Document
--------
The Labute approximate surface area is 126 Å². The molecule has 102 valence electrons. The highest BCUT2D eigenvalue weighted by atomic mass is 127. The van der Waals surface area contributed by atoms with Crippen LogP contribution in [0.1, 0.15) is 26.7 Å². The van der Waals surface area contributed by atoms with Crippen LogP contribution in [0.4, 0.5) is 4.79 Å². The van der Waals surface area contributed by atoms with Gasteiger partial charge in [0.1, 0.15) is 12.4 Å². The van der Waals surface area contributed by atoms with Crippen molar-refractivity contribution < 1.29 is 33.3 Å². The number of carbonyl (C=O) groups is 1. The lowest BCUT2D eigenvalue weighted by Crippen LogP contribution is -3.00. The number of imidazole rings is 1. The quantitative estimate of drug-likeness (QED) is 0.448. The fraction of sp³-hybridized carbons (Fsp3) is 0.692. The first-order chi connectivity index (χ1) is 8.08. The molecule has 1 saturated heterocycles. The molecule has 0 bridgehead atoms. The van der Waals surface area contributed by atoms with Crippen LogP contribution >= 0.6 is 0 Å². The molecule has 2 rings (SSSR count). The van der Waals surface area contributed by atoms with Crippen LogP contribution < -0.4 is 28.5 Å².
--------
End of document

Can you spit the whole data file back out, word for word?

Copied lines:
The Labute approximate surface area is 126 Å². The molecule has 102 valence electrons. The highest BCUT2D eigenvalue weighted by atomic mass is 127. The van der Waals surface area contributed by atoms with Crippen LogP contribution in [0.1, 0.15) is 26.7 Å². The van der Waals surface area contributed by atoms with Crippen LogP contribution in [0.4, 0.5) is 4.79 Å². The van der Waals surface area contributed by atoms with Gasteiger partial charge in [0.1, 0.15) is 12.4 Å². The van der Waals surface area contributed by atoms with Crippen molar-refractivity contribution < 1.29 is 33.3 Å². The number of carbonyl (C=O) groups is 1. The lowest BCUT2D eigenvalue weighted by Crippen LogP contribution is -3.00. The number of imidazole rings is 1. The quantitative estimate of drug-likeness (QED) is 0.448. The fraction of sp³-hybridized carbons (Fsp3) is 0.692. The first-order chi connectivity index (χ1) is 8.08. The molecule has 1 saturated heterocycles. The molecule has 0 bridgehead atoms. The van der Waals surface area contributed by atoms with Crippen LogP contribution >= 0.6 is 0 Å². The molecule has 2 rings (SSSR count). The van der Waals surface area contributed by atoms with Crippen LogP contribution < -0.4 is 28.5 Å².